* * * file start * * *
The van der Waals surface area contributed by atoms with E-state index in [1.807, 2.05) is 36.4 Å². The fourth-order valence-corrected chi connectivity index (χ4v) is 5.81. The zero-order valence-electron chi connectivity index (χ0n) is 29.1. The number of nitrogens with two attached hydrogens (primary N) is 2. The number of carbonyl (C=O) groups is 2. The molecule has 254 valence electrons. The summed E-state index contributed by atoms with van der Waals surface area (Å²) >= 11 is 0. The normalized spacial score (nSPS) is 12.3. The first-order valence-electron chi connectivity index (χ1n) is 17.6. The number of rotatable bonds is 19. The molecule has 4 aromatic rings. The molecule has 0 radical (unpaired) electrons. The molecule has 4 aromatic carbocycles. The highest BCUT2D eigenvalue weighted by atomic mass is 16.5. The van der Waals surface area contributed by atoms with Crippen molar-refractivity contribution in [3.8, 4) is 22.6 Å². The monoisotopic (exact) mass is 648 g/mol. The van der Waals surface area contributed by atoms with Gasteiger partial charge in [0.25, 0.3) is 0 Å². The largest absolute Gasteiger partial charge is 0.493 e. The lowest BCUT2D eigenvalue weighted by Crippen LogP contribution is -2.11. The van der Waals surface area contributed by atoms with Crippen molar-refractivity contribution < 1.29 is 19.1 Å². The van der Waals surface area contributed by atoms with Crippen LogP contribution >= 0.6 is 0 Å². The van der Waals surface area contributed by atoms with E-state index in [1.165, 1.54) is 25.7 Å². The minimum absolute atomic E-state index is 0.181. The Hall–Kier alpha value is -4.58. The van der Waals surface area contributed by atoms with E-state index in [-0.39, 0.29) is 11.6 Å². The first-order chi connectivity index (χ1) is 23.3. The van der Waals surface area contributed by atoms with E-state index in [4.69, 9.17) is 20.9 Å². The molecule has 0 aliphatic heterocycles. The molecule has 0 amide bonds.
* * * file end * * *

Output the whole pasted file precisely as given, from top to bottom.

The van der Waals surface area contributed by atoms with E-state index in [1.807, 2.05) is 36.4 Å². The fourth-order valence-corrected chi connectivity index (χ4v) is 5.81. The zero-order valence-electron chi connectivity index (χ0n) is 29.1. The number of nitrogens with two attached hydrogens (primary N) is 2. The number of carbonyl (C=O) groups is 2. The molecule has 254 valence electrons. The summed E-state index contributed by atoms with van der Waals surface area (Å²) >= 11 is 0. The normalized spacial score (nSPS) is 12.3. The first-order valence-electron chi connectivity index (χ1n) is 17.6. The number of rotatable bonds is 19. The molecule has 4 aromatic rings. The molecule has 0 radical (unpaired) electrons. The molecule has 4 aromatic carbocycles. The highest BCUT2D eigenvalue weighted by atomic mass is 16.5. The van der Waals surface area contributed by atoms with Crippen molar-refractivity contribution in [3.8, 4) is 22.6 Å². The monoisotopic (exact) mass is 648 g/mol. The van der Waals surface area contributed by atoms with Gasteiger partial charge in [0.25, 0.3) is 0 Å². The largest absolute Gasteiger partial charge is 0.493 e. The lowest BCUT2D eigenvalue weighted by Crippen LogP contribution is -2.11. The van der Waals surface area contributed by atoms with Crippen molar-refractivity contribution < 1.29 is 19.1 Å². The van der Waals surface area contributed by atoms with Crippen LogP contribution >= 0.6 is 0 Å². The van der Waals surface area contributed by atoms with E-state index in [1.165, 1.54) is 25.7 Å². The minimum absolute atomic E-state index is 0.181. The Hall–Kier alpha value is -4.58. The van der Waals surface area contributed by atoms with E-state index in [-0.39, 0.29) is 11.6 Å². The first-order chi connectivity index (χ1) is 23.3. The van der Waals surface area contributed by atoms with E-state index in [4.69, 9.17) is 20.9 Å². The molecule has 0 aliphatic heterocycles. The molecule has 0 amide bonds.